Former Navy Secretary Richard Spencer said Monday that President Trump‘s move to block a conduct review of a Navy SEAL acquitted of war crimes sends a message that service members “can get away with things.”
Speaking in his first interview since his termination, Spencer emphasized to CBS that the military needed to have “good order and discipline” and defended the review process initiated for Navy SEALs.
Asked about what message Trump’s move to thwart the review of Chief Petty Officer Eddie Gallagher sent, Spencer responded, “That you can get away with things.”
CBS NEWS EXCLUSIVE: The fired Navy secretary tells @CBSDavidMartin President Trump’s decision to stop a Pentagon review of Navy SEAL Eddie Gallagher sends a message “that you can get away with things.” Tonight on the #CBSEveningNews at 6:30 p.m. ET. https://t.co/msMGXn3sEv pic.twitter.com/czbr8y7B5S
— CBS Evening News (@CBSEveningNews) November 25, 2019
“We have to have good order and discipline. It’s the backbone of what we do,” Spencer said. “The Trident review process with the senior enlisted reviewing fellow senior enlisted is critical.”
The comments from Spencer came less than 24 hours after Defense Secretary Mark Esper asked for his resignation over how he handled the war crimes case involving Gallagher. The Pentagon said Sunday that Spencer’s ouster resulted from the official circumventing normal channels and making a request of the White House with regard to the case.
The request had came as the Navy came under increasing fire from the president over its preparations to perform a conduct review into Gallagher’s alleged war crimes.
Gallagher faced prosecution earlier this year by the Navy for allegedly stabbing and killing a wounded ISIS militant and posing for a picture with the corpse. A military jury convicted Gallagher, 40, of posing with the corpse, but acquitted him of several other charges, including murder.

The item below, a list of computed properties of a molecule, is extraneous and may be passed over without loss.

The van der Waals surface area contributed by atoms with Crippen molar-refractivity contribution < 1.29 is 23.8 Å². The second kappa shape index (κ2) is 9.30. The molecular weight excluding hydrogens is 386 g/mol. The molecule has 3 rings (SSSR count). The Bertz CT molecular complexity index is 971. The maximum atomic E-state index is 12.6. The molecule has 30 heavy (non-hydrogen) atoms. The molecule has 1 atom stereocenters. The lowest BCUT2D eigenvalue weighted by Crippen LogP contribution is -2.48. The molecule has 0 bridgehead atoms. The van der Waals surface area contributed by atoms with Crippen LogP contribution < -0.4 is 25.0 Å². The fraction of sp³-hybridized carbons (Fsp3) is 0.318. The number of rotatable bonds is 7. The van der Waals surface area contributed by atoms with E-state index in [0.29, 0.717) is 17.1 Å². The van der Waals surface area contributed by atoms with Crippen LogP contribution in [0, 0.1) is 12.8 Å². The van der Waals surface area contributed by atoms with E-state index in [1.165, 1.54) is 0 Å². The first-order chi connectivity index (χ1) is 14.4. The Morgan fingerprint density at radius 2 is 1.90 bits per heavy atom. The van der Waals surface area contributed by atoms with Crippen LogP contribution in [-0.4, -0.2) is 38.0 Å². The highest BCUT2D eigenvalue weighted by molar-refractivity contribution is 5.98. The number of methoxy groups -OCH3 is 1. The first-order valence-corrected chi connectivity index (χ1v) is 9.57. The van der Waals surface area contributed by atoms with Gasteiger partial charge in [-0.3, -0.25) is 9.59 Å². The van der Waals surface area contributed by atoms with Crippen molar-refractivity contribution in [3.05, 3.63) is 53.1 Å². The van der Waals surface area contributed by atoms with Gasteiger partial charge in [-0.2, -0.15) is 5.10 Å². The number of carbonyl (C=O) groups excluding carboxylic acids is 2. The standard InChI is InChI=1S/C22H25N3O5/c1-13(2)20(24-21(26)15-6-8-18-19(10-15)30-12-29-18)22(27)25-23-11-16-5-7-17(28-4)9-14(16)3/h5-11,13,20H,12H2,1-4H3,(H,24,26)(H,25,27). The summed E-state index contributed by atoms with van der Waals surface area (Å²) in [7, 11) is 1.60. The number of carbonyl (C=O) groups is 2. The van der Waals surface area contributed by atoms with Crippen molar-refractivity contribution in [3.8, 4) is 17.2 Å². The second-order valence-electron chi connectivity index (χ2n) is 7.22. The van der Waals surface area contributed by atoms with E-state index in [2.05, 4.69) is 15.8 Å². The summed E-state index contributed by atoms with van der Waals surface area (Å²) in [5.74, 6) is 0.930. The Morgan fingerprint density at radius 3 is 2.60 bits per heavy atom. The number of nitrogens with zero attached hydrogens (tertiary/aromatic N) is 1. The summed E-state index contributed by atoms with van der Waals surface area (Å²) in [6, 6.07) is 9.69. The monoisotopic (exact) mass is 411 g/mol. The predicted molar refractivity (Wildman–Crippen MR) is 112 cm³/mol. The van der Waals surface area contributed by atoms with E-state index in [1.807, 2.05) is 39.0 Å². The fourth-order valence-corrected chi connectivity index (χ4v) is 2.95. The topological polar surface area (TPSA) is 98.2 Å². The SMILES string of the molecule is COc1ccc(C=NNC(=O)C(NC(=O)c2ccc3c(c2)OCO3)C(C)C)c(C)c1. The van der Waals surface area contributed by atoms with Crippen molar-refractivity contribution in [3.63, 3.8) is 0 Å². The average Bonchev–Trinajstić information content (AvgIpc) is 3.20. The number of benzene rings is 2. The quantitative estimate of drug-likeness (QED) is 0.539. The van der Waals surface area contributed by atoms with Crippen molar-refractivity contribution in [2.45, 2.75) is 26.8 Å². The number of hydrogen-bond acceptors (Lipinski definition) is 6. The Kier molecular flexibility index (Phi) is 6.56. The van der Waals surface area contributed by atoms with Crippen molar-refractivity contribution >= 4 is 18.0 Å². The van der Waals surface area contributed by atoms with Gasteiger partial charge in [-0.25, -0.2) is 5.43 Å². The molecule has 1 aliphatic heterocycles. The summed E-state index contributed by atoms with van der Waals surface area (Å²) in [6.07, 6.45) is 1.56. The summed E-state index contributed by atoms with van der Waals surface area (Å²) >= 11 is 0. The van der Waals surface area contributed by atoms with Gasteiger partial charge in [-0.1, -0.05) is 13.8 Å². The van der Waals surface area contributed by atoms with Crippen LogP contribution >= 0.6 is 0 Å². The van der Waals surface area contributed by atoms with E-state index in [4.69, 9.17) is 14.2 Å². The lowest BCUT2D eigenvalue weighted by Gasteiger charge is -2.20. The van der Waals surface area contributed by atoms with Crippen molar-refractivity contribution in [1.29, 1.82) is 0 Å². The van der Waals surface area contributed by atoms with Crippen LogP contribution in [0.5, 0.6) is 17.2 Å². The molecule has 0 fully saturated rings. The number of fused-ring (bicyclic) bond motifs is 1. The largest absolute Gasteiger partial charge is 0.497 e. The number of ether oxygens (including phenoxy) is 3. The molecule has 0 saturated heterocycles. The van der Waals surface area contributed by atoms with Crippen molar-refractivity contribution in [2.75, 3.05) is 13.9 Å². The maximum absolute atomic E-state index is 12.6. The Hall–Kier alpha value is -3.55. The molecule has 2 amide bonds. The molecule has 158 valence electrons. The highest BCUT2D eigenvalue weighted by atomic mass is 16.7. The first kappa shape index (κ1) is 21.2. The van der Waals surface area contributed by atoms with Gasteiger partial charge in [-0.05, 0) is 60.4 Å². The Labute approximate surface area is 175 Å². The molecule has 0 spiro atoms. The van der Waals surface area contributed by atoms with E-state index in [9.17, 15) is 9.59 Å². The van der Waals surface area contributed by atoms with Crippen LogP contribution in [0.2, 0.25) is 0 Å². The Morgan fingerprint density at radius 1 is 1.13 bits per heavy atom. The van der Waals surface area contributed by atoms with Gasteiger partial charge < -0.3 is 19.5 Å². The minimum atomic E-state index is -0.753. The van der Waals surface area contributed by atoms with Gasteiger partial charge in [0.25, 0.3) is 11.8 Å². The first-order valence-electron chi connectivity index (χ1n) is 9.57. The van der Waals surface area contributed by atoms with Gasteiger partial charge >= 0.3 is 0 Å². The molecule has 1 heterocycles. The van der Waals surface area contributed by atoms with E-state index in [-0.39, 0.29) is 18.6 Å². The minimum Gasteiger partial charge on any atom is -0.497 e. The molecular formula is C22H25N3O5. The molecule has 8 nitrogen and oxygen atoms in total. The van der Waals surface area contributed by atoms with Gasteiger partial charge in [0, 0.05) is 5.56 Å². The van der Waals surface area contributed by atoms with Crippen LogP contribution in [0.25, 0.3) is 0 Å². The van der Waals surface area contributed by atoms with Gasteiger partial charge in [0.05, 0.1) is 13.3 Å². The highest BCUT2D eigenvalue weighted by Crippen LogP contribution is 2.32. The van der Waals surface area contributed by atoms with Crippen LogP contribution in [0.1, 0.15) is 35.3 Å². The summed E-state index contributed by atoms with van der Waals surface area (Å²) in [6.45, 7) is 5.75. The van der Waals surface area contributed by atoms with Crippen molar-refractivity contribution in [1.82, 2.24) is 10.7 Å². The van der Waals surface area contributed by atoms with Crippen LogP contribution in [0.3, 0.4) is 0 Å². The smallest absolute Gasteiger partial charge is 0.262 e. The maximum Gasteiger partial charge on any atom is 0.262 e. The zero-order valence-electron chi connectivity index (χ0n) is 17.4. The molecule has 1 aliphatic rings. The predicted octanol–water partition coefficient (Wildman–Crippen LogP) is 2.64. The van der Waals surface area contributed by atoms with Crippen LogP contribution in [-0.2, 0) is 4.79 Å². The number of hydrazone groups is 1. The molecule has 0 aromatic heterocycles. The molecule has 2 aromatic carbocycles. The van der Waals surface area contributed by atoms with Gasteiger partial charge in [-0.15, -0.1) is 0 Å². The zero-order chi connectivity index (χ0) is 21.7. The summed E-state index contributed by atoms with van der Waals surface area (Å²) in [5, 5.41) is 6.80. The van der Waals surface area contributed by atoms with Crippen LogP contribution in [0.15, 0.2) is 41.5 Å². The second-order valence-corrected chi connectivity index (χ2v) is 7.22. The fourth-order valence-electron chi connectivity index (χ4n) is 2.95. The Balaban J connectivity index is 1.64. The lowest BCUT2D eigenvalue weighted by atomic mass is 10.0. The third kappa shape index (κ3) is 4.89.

His conviction resulted in a loss of rank and reduction in pay. He received no jail time for his conviction, and Trump shortly after ordered his rank to be restored.
The upcoming conduct review led Trump to publicly declare last week that the Navy would “NOT be taking away Warfighter and Navy SEAL Eddie Gallagher’s Trident Pin,” which designates him a SEAL.
Esper confirmed on Monday that Trump ordered him to allow Gallagher to keep his Trident pin before retiring.
“I spoke with the President on Sunday. He gave me the order that Eddie Gallagher will retain his Trident pin,” Esper said.
In a letter announcing his exit, Spencer appeared to contradict the Pentagon’s reasoning for his ouster, saying that he was leaving because “I cannot in good conscience obey an order that I believe violates the sacred oath I took in the presence of my family, my flag and my faith to support and defend the Constitution of the United States.”
“Unfortunately, it has become apparent that in this respect, I no longer share the same understanding with the Commander in Chief who appointed me,” Spencer wrote.
He added in his interview with CBS that Trump doesn’t understand “the full definition of a warfighter.”
“A warfighter is a profession of arms. And a profession of arms has standards that they have to be held to and that they hold themselves to,” he said.
“This has nothing to do with good order and discipline,” he said. “They could have taken my trident at any time they wanted. Now they’re trying to take it after the president restored my rank.”
UPDATED 8:46 p.m.